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Book Review: Moneyball: The Art of Winning An Unfair Game by Michael Lewis
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Book Review: Moneyball: The Art of Winning An Unfair Game by Michael Lewis - Executive Leadership Articles

Book Review: Moneyball: The Art of Winning An Unfair Game by Michael Lewis

Executive Leadership Articles

Book Review: Moneyball: The Art of Winning An Unfair Game by Michael Lewis

If you’ve read only one Michael Lewis book, it’s most likely Moneyball: The Art of Winning an Unfair Game (Norton, 2004), the exploration of Billy Beane’s then-revolutionary approach to putting together a competitive Major League Baseball team when nearly every reality of the Oakland Athletics’ market seems to conspire against him. The New York Times bestseller—which inspired an Oscar-nominated film starring Brad Pitt—examines an old game played a new way. Rather than rely on conventional wisdom and try to beat teams like the New York Yankees and Los Angeles Dodgers on a decidedly uneven playing field, Beane and his young computer geeks explored the market for inefficiencies, exploiting to their advantage weaknesses where old-school thinking placed too great a value on players with less actual impact.

This is definitely a book about baseball, but it is so much more. It’s a book about how creative thinking brings new answers to old problems, and the clash of instincts and data, and finding leverage wherever in business you can, especially where nobody has thought to look. Lewis is a great storyteller, and in presenting the tale of the Oakland Athletics, he finds lessons for us all, in family, work ethic, expectations, and doing our own thing.

“The pleasure of rooting for Goliath,” he writes, “is that you can expect to win. The pleasure of rooting for David is that, while you don’t know what to expect, you stand at least a chance of being inspired.” In Moneyball, Lewis sets us up to root for David, then shows you that, like the Biblical David, Billy Beane has certain advantages from the beginning. He’s not weighed down by preconceived notions of how to win, and he doesn’t care one lick about the “look” in a player’s eye. Wins and losses are what matters, and a player’s worth is in how much he actually contributes to wins.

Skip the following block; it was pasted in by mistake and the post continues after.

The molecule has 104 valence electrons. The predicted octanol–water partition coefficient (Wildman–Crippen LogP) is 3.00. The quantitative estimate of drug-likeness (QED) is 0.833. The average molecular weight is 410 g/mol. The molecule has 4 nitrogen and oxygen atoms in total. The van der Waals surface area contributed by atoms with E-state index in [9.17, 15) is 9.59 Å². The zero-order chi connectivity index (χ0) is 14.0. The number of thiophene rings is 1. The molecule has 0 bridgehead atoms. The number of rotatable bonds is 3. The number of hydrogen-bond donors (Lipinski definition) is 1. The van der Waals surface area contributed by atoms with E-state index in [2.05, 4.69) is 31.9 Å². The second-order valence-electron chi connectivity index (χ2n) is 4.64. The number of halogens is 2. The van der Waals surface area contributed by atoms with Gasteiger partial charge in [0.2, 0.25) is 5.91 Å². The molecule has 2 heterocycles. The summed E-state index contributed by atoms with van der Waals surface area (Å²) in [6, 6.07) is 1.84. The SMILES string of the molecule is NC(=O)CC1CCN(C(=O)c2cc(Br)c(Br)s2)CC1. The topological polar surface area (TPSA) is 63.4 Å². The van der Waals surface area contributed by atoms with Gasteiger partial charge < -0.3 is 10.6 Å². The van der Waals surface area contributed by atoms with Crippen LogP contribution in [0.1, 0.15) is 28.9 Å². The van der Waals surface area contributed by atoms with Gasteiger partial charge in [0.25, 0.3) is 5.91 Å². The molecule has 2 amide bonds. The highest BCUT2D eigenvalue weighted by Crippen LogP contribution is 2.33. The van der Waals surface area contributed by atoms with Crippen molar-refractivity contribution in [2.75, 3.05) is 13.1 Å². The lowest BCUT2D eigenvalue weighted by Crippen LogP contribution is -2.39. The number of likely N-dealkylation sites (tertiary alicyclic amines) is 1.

There is a misconception about Moneyball’s use of data that says Beane and his computer guys don’t appreciate nuances of the game, that their reliance on obscure mathematics takes the humanity out of the most human of America’s major professional sports. However, Lewis reminds us that Beane is driven not only by an understanding of the data, but of the need for the Oakland team to compete while it has far less money than teams in Boston, New York, and Chicago: he is required to find the players other teams are overlooking or undervaluing because he can’t afford to get into bidding wars for baseball’s mega-stars.

It has been 12 years since Moneyball was published, and since then, the Boston Red Sox and the Chicago Cubs have won the World Series using Beane’s approach—but without the tighter purse strings. They are playing Moneyball with more money, and the Athletics still haven’t won a World Series since 1989.

There is so much inspiration in Lewis’s book, so many ways David reminds you of Goliath’s vulnerabilities that it’s nearly impossible not to find applications of its general principles to other areas of our lives, as distant from the National Pastime as they may be. It’s a fantastically written book, a great story, and practically a must-read for anyone looking to gain an edge on the competition, whoever or whatever it may be.

 

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Book Review: Moneyball: The Art of Winning An Unfair Game by Michael Lewis - Executive Leadership Articles

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